The 2014 Budget projected a deficit of €9.8bn in the absence of any adjustments, or 5.8% of forecast GDP. Consequently, policy measures were required to hit the deficit target , announced at 4.8% of GDP, with an adjustment figure of around €3.0bn widely discussed. Indeed, that was the figure announced by the Minister ( actually €3.1bn ) although the measures introduced on the day amounted to just €1.9bn, with the residual due to the familiar ‘carryovers’ and  previously unidentified ‘resources’ on the expenditure side , including ‘savings’ and lower debt interest. So the €3bn ‘adjustment’ was anything but, although the announced measures are forecast to reduce the deficit to €8.2bn, or 4.8% of GDP.

Five months into the year  the authorities are confident that the deficit figure will be achieved and  tax receipts are running 2.9% ahead of profile, which may persuade the Department of Finance to revise up their tax projections for 2015, hence implying a lower deficit figure before any adjustments. It is early days yet, however, as we do not  even know how Ireland’s GDP performed in the first quarter- retail sales have picked up at the headline level but the value of merchandise exports actually fell on an annual basis in q1 thanks to a decline in price, which will dampen nominal GDP. Uncertainty over the latter is also compounded by the change to a new standard for national accounts (ESA 2010) which will count R&D as capital spending for the first time,  and this along with other minor changes may boost the level of Irish GDP  by 2% or more and so impact the deficit ratio, albeit marginally.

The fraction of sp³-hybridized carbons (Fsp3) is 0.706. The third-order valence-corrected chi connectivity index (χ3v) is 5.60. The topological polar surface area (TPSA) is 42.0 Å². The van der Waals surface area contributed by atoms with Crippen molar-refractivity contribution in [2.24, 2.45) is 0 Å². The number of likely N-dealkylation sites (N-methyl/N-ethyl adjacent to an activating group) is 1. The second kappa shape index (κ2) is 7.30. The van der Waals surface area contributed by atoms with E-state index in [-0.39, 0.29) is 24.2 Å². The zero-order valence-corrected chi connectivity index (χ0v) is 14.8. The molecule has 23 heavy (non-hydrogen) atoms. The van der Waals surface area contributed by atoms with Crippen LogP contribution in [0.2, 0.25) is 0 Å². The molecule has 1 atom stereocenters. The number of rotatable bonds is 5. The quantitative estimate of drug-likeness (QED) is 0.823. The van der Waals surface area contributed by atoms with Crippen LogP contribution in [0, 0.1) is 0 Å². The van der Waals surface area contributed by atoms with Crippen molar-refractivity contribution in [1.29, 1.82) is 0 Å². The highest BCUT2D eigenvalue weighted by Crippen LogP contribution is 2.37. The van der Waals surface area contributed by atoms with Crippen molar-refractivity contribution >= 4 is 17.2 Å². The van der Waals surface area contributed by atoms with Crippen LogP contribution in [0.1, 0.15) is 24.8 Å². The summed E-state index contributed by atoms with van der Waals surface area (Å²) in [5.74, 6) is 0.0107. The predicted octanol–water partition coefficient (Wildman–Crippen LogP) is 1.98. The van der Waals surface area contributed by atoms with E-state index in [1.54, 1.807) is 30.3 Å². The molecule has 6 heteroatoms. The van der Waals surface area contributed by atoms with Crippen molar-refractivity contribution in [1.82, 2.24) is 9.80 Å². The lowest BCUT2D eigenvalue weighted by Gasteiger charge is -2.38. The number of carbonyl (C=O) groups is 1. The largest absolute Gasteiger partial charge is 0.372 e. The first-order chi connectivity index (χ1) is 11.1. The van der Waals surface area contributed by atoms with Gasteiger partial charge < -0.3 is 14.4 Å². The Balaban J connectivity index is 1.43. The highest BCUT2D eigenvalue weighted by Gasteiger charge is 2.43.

So it is by no means clear at this stage what adjustment will be required to meet a 3% deficit target next year, be it  lower or indeed a higher figure. Austerity fatigue has set in across many European countries and the IMF call to maintain a previously forecast adjustment can be seen in that light, but any adjustment involves serious economic and social costs and  is a means to an end rather than an end in itself.




ECB Traversing outer limits of Policy

The ECB has travelled a long way in its thinking over the last few years, and following the latest round of measures is now at the outer limits of monetary policy, with little left in its armoury. Indeed, we may be moving closer to the point where European policy makers decide that putting all the pressure on monetary policy is a mistake, and that fiscal policy has to be more active when faced with a balance sheet recession and its aftermath.